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nor her own. This is about ten or twelve years since, and I never saw her again. I tell you this story, for this cause, to confirm your fears, that such kind of servants too many there be; and that God makes them sometimes like old Tod, of whom mention was made before (through the terrors that he lays upon them) to betray themselves.

I could tell you of another, that came to me with a like relation concerning herself, and the robbing of her mistress; but at this time let this suffice.

Atten. But what was that other villain addicted to ? I mean young Badman's third companion.

Wise. Uncleanness: I told you before, but it seems you forgot.

Atten. Right, it was uncleanness. Uncleanness is also a filthy sin.

Wise. It is so; and yet it is one of the most reigning sins in our day.

Atten. So they say, and that too among those that one would think had more wit, even among the great ones.

Wise. The more is the pity, for usually examples that are set by them Sins of great that are great and chief, spread men danger- sooner, and more universally, bus. than do the sins of other men;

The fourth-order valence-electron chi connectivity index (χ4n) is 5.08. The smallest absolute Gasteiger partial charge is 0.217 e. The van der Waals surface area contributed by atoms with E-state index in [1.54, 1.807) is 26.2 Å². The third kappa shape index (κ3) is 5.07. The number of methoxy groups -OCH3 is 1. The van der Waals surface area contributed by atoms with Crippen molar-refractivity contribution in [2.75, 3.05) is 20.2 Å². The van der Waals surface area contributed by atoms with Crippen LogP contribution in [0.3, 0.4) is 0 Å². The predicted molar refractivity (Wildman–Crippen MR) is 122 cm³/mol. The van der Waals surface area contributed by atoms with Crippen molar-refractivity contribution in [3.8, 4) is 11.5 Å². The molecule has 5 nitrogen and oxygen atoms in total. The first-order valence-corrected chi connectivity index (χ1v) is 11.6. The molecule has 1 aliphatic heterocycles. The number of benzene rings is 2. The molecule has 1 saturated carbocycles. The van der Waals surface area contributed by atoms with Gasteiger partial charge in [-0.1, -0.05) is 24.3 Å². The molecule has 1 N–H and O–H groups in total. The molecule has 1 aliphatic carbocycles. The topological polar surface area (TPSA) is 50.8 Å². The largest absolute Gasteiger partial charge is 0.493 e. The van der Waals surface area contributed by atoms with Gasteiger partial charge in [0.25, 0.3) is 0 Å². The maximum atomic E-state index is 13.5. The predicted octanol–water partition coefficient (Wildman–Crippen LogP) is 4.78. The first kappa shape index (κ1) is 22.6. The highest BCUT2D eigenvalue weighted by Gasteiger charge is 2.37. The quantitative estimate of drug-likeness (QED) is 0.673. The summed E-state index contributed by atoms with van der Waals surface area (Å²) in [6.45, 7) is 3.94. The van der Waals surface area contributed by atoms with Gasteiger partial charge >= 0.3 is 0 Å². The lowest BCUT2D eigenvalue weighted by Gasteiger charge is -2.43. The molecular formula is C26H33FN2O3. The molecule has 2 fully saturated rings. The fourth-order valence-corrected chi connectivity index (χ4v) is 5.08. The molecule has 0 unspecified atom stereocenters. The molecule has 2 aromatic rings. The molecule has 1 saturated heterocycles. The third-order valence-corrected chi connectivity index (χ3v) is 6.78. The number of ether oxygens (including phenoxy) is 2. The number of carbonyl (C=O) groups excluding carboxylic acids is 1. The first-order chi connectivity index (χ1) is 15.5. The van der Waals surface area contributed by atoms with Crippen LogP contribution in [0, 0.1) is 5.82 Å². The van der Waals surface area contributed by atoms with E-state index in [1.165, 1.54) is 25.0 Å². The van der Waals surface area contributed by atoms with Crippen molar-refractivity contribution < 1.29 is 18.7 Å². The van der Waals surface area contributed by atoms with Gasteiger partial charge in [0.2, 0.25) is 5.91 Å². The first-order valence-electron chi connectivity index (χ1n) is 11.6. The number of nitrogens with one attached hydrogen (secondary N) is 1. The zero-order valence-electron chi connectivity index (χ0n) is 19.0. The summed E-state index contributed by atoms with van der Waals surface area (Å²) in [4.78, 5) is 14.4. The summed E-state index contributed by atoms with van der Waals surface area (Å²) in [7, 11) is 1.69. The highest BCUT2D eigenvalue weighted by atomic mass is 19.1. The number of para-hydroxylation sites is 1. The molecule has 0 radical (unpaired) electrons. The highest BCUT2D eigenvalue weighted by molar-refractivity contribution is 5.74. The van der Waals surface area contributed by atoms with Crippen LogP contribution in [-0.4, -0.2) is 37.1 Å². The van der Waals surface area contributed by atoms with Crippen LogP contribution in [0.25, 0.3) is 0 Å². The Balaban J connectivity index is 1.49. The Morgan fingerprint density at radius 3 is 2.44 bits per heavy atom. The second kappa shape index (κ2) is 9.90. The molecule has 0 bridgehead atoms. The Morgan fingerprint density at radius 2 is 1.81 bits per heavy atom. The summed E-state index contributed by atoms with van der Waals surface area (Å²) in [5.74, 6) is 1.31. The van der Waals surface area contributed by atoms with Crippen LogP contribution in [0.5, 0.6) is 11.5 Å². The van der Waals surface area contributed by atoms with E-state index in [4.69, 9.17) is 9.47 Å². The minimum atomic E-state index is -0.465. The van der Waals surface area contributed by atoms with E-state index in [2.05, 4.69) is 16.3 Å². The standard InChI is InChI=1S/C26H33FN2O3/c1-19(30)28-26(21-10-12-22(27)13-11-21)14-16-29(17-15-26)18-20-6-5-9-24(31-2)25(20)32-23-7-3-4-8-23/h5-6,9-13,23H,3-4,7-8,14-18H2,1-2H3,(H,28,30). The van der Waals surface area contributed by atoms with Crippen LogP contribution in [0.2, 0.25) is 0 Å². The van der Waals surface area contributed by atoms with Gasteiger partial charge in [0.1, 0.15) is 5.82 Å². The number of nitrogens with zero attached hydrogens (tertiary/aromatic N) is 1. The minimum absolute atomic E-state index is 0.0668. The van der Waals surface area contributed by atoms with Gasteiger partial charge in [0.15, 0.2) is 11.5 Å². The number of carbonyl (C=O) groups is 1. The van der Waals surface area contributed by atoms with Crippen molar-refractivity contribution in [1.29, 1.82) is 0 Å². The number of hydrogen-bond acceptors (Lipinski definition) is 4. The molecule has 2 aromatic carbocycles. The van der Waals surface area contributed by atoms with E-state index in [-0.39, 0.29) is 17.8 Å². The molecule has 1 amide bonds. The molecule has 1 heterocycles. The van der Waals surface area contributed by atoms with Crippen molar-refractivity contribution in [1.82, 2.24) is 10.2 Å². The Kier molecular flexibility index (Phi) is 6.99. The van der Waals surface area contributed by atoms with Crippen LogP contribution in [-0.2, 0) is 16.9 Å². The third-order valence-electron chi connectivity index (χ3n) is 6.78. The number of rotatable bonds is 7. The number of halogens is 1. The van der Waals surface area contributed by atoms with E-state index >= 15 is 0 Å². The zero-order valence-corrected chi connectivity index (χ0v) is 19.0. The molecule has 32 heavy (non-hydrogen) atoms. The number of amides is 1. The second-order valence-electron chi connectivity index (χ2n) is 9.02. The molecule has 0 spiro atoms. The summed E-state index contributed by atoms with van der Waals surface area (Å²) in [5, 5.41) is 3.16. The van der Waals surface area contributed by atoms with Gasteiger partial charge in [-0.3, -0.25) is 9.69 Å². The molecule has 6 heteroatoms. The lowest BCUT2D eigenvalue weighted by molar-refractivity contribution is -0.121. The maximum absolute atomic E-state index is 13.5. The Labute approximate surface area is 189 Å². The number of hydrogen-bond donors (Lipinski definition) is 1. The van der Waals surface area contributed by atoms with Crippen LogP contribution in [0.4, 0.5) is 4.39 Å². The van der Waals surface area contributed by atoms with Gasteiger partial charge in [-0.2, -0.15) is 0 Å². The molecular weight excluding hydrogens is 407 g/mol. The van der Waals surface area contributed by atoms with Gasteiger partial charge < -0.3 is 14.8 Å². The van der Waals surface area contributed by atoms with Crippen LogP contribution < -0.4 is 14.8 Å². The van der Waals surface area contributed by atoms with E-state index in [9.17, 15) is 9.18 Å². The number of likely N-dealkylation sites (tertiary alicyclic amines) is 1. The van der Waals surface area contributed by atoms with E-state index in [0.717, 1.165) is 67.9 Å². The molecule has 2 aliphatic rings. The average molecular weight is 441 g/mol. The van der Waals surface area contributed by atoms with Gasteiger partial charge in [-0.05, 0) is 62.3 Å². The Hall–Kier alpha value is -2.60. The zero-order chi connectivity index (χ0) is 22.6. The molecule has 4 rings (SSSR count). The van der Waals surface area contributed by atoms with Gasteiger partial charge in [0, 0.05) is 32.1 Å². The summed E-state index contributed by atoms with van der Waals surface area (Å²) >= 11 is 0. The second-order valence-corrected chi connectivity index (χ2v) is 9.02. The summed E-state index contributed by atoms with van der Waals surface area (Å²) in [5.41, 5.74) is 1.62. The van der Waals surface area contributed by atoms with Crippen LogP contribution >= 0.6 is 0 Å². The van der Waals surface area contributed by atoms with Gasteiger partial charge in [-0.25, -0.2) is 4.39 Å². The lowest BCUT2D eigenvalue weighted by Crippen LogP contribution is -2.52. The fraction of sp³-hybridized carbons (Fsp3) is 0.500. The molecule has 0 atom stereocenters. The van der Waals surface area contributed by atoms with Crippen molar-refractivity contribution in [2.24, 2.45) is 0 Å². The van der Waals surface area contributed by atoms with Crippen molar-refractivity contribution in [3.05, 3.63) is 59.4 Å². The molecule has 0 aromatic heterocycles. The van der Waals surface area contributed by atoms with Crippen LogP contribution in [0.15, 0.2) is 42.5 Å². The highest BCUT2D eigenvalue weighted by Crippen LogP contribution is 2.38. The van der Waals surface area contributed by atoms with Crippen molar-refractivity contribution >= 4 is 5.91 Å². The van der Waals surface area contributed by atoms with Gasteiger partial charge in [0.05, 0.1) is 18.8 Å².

yea, and when such men are at the head in transgressing, sin walks with a bold face through the land. As Jeremiah saith of the prophets, so may it be said of such, "From them is profaneness gone forth into all the land;" that is, with bold and audacious face.

Atten. But pray let us return again to Mr Badman and his companions. You say one of them was very vile in the commission of uncleanness.

Wise. Yes, so I say; not but that he was a drunkard, and also thievish, but he was most arch in the sin of uncleanness: this roguery was his master-piece, for he was a ringleader to them all in the beastly sin of whoredom. He was also best acquainted with such houses where they were, and so could readily lead the rest of his gang unto them. The strumpets also," because they know this young villain, would at first discover themselves in all their whorish pranks to those that he brought with him.

Alien. That is a deadly thing: I mean, it is a deadly thing to young men, when such beastly queens shall, with words and carriages that are openly tempting, discover themselves unto them; it is hard for such to escape their snare.